2 – Compare the detailed costs.  Make sure you research and understand all the costs associated with each institution. That means tuition, room & board, health insurance, transportation fees, books, art supplies, etc. It’s a long list. And some schools will have a breakdown of different costs associated with different art majors. If that information isn’t readily available, ask for it.

3 – Make time to thoroughly understand financial aid and scholarship opportunities for each school on your list.  This process can be thoroughly confusing, frustrating, time consuming, and daunting. But from personal experience I can tell you it is worth the effort. The Net Price Calculator, made available through College Board, is an excellent tool to help you estimate your eligibility for financial aid options, and it’ll help you compare schools in the process. Current participating art schools include Ringling, CCAD, FIDM, Pacific Northwest College of Art, School of the Museum of Fine Arts, SVA, and Pennsylvania College of Art & Design.

As for scholarships, remember you’ll get the biggest bang for your buck from the college you attend. That doesn’t mean searching for privately funded scholarships isn’t worth the effort; it just means that the latter typically give out smaller allowances, so be realistic about what you can get.

Knowledge is the key. So whether you’re a rising junior or senior – starting your research now is a smart idea.

Next week we’ll continue this discussion.

This is the first of two posts focusing on financial options and opportunities for art students. 

Tools You Can Use

English: The main building of the School of Vi...

School of Visual Arts, New York City. (Photo credit: Wikipedia)

The Chronicle of Higher Education has a new website exclusively devoted to college graduation rates.  College Completion, funded in part by the Bill & Melinda Gates Foundation, is designed to provide comparative graduation results for institutions across the country.  Since I seldom find national rankings and listings that let me easily compare art schools, I was delighted to stumble across this site.

Organizationally, the site sorts schools as public, private, community colleges or for-profit institutions.  Data for individual institutions breaks out graduation rates by ethnicity and gender, identifies estimated spending per pupil, and also compares graduation rates, median SAT scores and student aid with a list of peer institutions.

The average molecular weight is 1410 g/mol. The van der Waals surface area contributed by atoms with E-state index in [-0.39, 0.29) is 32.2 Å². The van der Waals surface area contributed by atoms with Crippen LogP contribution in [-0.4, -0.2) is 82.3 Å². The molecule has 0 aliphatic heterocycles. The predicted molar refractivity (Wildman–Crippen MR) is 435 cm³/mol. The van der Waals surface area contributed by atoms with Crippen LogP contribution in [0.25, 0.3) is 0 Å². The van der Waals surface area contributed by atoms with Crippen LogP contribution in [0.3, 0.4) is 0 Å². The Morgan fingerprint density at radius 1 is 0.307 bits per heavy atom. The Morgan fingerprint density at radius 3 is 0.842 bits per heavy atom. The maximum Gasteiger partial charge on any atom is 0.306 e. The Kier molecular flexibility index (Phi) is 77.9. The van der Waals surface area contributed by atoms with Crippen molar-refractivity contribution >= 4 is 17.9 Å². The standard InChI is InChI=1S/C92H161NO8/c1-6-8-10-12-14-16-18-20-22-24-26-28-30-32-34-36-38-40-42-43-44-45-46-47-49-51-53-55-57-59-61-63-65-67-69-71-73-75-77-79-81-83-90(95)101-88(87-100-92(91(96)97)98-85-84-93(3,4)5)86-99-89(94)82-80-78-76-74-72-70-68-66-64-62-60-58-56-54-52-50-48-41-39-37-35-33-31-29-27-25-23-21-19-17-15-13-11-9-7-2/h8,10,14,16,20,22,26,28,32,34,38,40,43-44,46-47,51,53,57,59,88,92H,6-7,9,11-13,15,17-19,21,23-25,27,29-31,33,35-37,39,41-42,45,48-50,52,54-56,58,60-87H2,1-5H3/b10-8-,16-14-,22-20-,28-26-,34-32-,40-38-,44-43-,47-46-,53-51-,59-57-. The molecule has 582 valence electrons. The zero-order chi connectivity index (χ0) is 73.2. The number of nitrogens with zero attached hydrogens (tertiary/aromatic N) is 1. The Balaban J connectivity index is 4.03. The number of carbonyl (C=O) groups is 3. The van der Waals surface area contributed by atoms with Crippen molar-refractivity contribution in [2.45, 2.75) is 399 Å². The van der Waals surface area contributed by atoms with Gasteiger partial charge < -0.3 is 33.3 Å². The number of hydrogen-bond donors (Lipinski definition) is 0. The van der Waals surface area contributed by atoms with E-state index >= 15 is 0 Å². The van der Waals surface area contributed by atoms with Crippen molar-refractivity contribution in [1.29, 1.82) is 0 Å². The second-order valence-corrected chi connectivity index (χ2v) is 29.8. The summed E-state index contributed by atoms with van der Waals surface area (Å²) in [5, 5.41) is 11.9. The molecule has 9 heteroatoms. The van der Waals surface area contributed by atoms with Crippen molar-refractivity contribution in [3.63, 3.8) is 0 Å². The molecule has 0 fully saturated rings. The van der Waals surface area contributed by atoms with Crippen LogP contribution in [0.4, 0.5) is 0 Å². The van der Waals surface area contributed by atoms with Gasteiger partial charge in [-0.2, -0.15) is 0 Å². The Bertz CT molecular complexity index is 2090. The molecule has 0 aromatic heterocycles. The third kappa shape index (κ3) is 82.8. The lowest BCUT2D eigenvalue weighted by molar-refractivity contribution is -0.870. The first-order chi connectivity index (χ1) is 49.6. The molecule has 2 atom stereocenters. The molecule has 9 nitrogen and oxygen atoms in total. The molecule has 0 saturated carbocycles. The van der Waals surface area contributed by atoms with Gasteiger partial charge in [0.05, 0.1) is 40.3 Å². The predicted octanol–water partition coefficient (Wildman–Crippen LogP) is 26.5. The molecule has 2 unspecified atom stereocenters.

The hiccups for those seeking information about art programs are two-fold.  First, if your intent is to include public schools in your comparison, you won’t be able to do it accurately here.  This site compares campuses as a whole.  The University of Michigan School of Art & Design is not broken out from general U of M statistics.  You’ll have to do that comparison manually, on your own.

The second hiccup is the site’s natural list of peer institutions.  It lists Monroe College and DeVry as top peers for The School of Visual Arts (SVA).  All three are private and for-profit institutions, but only SVA is known for its art program.  Also, the site doesn’t recognize all art schools; I couldn’t find Parsons.

Now comes the good news: the site does provide a custom field for comparing schools of your choice.  It took a little work to get my comparisons, but the process was pretty straight-forward.  I created a graph of six art schools in California.   Tools you can use - comparative chart - 6 california schools -lgThe result illustrates graduation rates for a 6-year and a 4-year period, the overall percentage of students who graduate, school spending per student, financial aid per student, and the percentage of students receiving Pell Grants.  A very useful tool if you’re intention is an art school in California.

Why

So why should you care about graduation rates?  The bottom line answer is finances – the college’s and yours.  High graduation rates speak to the support you’ll feel as a student – academically, financially and in your private life.  Plus, they have a direct relation to your economic success.  College graduates are more likely to obtain a higher paying job and have financial security.  That bodes well for the community as a whole and for the future of the institution, since alumni usually support their alma mater in one way or another.   Knowing that art students frequently take longer than the traditional four years to graduate, the four and six year rates provide added information for budgetary planning.